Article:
Hall of faith (Aug. 8, 2021) – The Presbyterian Outlook

hall-of-faith-(aug.-8,-2021)-–-the-presbyterian-outlook

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Uniform Lesson for August 8, 2021


Scripture passage and lesson focus: Hebrews 11:1-8, 13-16

I cannot read this passage without remembering and giving thanks for the life and witness of George Hall, an elder in a congregation I served in Belmont, North Carolina. George carried a folded-up scrap of paper with the words of Hebrews 11:1 in his wallet, along with a menagerie of other practical things (nuts, bolts and washers of various sizes) in a change purse in his front pocket. George would reach into either his back or front pocket to pull out the “tool” that was most appropriate for the situations he encountered in his wanderings. Many a time, when a group needed to be reminded about the necessity of faith, especially when we could not see our way forward on our own, George would reach into his back pocket, retrieve this scrap of paper, unfold it and read: “Now faith is the assurance of things hoped for.” This quote was, for him, nothing if not very practical advice. This Sunday, I’m wondering, if we can live up to his standards.

The conviction of things not seen

The book of Hebrews is full of wonders and worlds that we cannot see. There are the ranks of angels (whom we cannot see), to whom Jesus is superior (the “exact imprint of God’s very being,” whom we have seen, Hebrews 1:3). There are the mysterious borderline figures from obscure places in Scripture (like Enoch and Melchizedek), who seem to move between the worlds of the seen and unseen according to rules we cannot discern. There is the mysterious homeland (or country or city of our passage, which the writer classifies as “a heavenly one” — all as a way of contrasting it with the homelands of this world, which we can see, and to which we might choose to return.) There is thus a sort of other-worldly orientation to this particular biblical book, which might make us hear it as a blueprint for escape or transition to a world that is better than this one where we now wander.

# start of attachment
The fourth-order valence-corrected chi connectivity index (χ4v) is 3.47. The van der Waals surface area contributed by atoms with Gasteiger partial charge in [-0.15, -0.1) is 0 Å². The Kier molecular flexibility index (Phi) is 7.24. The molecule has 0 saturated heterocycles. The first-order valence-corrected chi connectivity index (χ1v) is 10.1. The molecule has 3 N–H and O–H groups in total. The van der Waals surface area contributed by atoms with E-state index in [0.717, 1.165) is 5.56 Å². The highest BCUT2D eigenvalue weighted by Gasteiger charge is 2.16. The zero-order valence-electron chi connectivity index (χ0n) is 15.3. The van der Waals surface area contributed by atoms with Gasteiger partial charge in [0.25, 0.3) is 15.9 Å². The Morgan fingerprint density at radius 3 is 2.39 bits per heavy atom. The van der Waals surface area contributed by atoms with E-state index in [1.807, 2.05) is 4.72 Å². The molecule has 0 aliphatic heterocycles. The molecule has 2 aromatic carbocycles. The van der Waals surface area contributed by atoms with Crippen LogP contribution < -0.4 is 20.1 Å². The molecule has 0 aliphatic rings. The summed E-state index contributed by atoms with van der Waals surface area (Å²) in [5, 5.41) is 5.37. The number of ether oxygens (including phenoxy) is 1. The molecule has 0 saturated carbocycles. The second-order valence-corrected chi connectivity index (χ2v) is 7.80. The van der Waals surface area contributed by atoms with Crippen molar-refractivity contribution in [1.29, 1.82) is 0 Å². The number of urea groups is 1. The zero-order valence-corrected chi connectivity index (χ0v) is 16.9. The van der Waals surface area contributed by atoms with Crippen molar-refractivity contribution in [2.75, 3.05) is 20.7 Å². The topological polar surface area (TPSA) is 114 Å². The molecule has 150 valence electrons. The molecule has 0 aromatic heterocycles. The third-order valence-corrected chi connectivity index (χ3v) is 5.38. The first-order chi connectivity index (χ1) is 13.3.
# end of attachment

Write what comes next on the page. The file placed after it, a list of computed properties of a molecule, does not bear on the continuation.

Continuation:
Except for this fact. What most intrigues the writer of Hebrews is not the bliss of the world to come. Rather it is the way that faith in things we cannot see gives us courage and persistence regarding the things we can. Abel offers a sacrifice more acceptable than Cain’s, because his earthly actions are better aligned with God’s desires than his brother’s. Noah begins to build an ark of wood and pitch because of a coming earthly storm about which he has been warned. Enoch is spared death in this world not because he was constantly singing about heaven, but because he had pleased God while he was on this earth. Abraham wanders around like a sojourner on this earth because he has faith in another world yet to come. All these heroes, like Jesus, embodied the character and the kingdom of God “as it is in heaven” while they were yet “on earth.” Likewise, George Hall seldom reached into his pocket as a way to deliver us from the cares and concerns of the world we can see. He reached into his pocket for the necessary tools with which to make this world we can see a little bit better.

The hall of faith

Thus, the primary payoff of this lesson on faith for us might be the compilation of a similar roll call of the faithful we have known and seen. Most of these people are beloved to us not because they talked about heaven all the time. No, with God’s help, they performed courageous and reckless feats in order to bring a little bit of God’s heaven to earth. They had a vision of a world where everyone had a place at the table. They could see communities where justice was practiced, and love was a verb in action. They listened for angels or messengers who helped them imagine ways to pave streets, erect buildings and structure neighborhoods that reflected God’s will to come, even while they were yet alive in the world we can see and touch. It takes some courage to believe in a kingdom we cannot yet see. It takes even more courage to live out the life of that kingdom before it has fully arrived.

Things that are not visible

The eyes of faith can see things that our own physical eyes cannot. These heavenly principles and powers are most clearly seen in the life and death of Jesus. Jesus’ way is the most reliable “tool” God gives us in order to stand firm as witnesses in the world in which we live.

For discussion: How does faith in things we cannot see give us courage to face the things we can?

RICHARD BOYCE is the dean of the Charlotte campus of Union Presbyterian Seminary, and associate professor of preaching and pastoral leadership. He is a minister member of the Presbytery of Western North Carolina.

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